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Twin Peaks the Return – An Overview

Written by Louie Fecou

David Lynch and Mark Frost’s incredible 18 hour odyssey has came to an end, and We Have A Hulk felt it had to be addressed, even though we mentioned very little on the subject over the Summer. The problem with The Return was context.

It would have been difficult to review the series without a complete understanding of Twin Peaks season 1 and 2, and possibly more importantly, the movie Fire walk With Me, that provided more clues to what was going on than some originally thought.

The Return promised long term fans answers and resolutions to the many questions that Twin Peaks originally offered, however, in true Lynch style, we were both rewarded and punished at the same time.
As I watched The Return, I often wondered what new viewers would be thinking of the show. It must have seemed like a nightmare wrapped in plastic for the uninitiated, and yet for veterans of Twin Peaks, there were truly some punch the air moments.


Kyle MacLachlan plays FBI Agent Dale Cooper in Showtime's Twin Peaks: The Return.
Kyle MacLachlan plays FBI Agent Dale Cooper in Showtime’s Twin Peaks: The Return.


Twin Peaks, you see, has a fan base that has lasted for over 25 years, and let’s face it, just seeing the return of so many well loved characters was worth the price of admission alone. Kyle MacLachlan as Agent Dale Cooper, is as iconic to some people as Doctor Who or Jon Snow, and the wait to finally see him awakened in episode 16 was like torture, so you can imagine the emotion felt by fans when he did resurface from a self induced coma as the FBI agent we longed to see. It was like a visit from a long lost friend, one we had always loved but somehow lost.

The emotional roller coaster continued as we saw Laura Palmer, The Log Lady, The Giant (The Fireman), George Cole, Andy, Lucy, the list goes on, and die hard fans must have felt, much like Agent Cooper, torn between The White and The Red Lodge.

The Return reveled in moments of outright horror, and incredible comedy. and episode eight was probably the most ambitious and outrageous hour of television ever screened. But the question that needs to be addressed is, were we satisfied with what we got? To begin to look at this, you should know that the Twin Peaks mythos is so immersive, that the only option is to interpret it the way you see it. Sure the basics are there, but it’s how we watch it as individuals that shows the genius of the show.


Did we find out who Judy is?
No not really.

Did Dale save Laura ?
No not really.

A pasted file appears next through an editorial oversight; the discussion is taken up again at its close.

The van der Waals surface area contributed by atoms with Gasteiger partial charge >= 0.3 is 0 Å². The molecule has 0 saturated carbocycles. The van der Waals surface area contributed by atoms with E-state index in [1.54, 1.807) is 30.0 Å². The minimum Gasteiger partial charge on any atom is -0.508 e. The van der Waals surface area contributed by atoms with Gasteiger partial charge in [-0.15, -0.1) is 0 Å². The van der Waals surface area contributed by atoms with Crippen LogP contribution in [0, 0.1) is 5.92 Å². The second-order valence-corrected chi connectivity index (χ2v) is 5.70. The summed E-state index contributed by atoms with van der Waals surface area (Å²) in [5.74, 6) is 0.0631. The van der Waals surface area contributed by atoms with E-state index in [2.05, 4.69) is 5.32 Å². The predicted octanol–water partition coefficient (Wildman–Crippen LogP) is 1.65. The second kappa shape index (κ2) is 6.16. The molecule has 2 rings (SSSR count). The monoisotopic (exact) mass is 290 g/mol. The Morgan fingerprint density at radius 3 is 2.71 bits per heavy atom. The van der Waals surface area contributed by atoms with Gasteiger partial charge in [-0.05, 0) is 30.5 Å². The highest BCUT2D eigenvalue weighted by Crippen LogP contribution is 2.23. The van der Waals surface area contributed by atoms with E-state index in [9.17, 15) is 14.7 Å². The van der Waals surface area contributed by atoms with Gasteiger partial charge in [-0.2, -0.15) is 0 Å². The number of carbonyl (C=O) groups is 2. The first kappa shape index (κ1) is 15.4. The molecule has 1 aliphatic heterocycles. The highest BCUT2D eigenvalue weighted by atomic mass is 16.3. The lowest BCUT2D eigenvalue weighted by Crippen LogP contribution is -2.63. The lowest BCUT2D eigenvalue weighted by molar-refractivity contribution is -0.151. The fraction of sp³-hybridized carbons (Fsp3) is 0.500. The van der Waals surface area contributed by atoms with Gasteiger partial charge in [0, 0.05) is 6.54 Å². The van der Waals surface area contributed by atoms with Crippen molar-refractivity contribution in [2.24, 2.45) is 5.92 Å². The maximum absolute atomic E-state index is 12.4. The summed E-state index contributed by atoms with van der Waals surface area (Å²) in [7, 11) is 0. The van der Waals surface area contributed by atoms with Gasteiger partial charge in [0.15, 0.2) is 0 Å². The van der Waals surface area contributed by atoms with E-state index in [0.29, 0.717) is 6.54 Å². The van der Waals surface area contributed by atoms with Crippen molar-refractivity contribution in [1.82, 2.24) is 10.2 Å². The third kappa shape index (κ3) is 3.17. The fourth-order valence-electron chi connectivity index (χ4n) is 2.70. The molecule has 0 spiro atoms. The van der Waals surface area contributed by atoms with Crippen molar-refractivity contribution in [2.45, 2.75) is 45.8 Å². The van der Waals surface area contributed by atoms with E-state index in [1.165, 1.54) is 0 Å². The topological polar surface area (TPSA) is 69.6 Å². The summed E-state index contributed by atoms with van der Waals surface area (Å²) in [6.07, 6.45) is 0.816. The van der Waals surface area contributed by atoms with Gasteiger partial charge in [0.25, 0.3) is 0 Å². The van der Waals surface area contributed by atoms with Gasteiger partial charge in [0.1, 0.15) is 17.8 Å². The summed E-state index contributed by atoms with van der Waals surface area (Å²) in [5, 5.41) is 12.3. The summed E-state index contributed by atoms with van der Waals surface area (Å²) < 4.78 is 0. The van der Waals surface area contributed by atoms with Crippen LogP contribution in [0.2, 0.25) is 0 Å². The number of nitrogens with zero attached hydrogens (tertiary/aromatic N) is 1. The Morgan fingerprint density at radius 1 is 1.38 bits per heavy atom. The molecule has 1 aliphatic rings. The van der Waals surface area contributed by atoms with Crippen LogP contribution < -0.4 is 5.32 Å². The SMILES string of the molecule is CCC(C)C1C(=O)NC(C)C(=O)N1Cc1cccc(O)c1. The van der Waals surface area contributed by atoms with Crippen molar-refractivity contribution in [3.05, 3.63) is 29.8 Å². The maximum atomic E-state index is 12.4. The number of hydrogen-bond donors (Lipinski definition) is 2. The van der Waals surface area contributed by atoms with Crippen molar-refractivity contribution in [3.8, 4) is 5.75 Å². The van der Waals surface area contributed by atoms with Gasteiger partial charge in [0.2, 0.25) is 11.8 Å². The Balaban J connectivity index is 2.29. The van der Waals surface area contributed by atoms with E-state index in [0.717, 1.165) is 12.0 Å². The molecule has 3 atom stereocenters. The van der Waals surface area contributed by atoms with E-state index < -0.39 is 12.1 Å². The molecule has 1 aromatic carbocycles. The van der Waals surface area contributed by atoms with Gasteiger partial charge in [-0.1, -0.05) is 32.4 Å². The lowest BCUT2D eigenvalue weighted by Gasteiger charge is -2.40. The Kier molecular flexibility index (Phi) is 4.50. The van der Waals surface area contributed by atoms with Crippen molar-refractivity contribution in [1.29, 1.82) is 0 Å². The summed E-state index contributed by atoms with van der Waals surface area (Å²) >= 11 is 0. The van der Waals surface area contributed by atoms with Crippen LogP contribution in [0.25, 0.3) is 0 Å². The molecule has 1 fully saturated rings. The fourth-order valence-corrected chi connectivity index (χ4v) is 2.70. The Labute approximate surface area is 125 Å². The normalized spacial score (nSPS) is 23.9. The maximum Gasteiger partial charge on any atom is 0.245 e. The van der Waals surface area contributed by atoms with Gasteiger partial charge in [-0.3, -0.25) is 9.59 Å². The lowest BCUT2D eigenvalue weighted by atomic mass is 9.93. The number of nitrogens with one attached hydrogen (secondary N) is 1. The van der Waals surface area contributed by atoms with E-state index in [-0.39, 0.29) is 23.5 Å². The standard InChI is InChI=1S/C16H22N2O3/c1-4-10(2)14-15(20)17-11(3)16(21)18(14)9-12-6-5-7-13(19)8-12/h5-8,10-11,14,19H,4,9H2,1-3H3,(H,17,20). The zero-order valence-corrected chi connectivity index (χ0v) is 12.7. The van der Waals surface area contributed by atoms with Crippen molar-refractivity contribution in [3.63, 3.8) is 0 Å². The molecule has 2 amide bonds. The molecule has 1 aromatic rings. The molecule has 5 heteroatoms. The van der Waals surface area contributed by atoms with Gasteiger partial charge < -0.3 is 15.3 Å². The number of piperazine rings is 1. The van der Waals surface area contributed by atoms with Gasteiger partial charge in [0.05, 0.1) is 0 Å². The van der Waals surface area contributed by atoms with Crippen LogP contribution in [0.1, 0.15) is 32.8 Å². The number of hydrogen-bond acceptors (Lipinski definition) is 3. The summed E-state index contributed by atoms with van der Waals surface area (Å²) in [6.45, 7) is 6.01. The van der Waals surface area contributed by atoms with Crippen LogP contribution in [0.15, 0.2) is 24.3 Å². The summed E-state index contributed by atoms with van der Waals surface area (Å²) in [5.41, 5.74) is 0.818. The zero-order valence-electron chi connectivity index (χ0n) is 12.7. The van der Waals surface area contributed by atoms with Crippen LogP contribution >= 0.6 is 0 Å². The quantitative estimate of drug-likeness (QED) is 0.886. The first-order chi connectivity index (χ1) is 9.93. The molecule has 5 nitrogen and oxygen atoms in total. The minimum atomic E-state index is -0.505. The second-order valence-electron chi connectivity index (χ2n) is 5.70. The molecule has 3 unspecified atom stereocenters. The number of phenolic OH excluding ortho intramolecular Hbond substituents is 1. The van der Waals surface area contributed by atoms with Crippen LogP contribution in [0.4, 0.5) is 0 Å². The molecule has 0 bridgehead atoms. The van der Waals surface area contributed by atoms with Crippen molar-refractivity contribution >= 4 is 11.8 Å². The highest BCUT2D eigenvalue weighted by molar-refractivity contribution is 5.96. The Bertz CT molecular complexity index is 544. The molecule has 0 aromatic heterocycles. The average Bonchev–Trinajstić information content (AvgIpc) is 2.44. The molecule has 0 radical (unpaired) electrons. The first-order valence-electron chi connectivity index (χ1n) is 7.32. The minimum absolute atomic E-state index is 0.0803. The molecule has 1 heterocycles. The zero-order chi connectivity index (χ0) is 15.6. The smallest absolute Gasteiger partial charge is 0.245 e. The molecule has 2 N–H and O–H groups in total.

Do we know where Dale and Diane went?
Not really.

What happened to Sarah Palmer?
We still don’t know.

And the questions continue.
What was the moth frog creature and who’s mouth did it crawl into? Where is Audrey Horne? Did Laura really die?

Frost and Lynch left us with as many problems as they solved, and you know, I think that was the idea.
The battle between good and evil seems likely to continue, and at this point it seems unlikely we will get to witness it. However, Twin Peaks fans are good at waiting, it took 25 years to get us here, and as far as I can gather, nobody is complaining.

As far as a piece of television is concerned, The Return was compelling, mesmerizing, disturbing, gripping and frustrating, but the one thing i think every reviewer will agree on, is that it’s effect on the genre will be wide ranging, and it will be debated for years to come in forums everywhere. It was an epic journey, an opus magnus, a dream like audio and visual experience that we will probably never see the likes of again.

I’m sure it will be poured over and dissected, appraised and re-watched forever by fans, creators and reviewers. It’s undoubtedly a master piece, a ground breaking event that has left a mark like no other show before it, surely that’s enough?



For my 2 cents, Agent Cooper travels back in time to the moment before Laura’s murder and saves her from that ordeal, evil incarnate Judy intervenes and sends Laura to an alternate timeline where she lives as Carrie Page (missing Page from the diary?) Cooper and Diane cross over to the alternate time line as Richard and Linda, Coop finds alternate Laura and tries to make her remember her life as Laura, who is the only one that defeat the entities of The Black Lodge. Eventually she does remember at her old house, when Coop asks “What year is this?” As Laura screams the house flickers to darkness and we finish on a still of Laura whispering the still unknown message to Coop. That’s all I’ve got folks, feel free to post your own theory’s below in the comments, see you at the curtain call.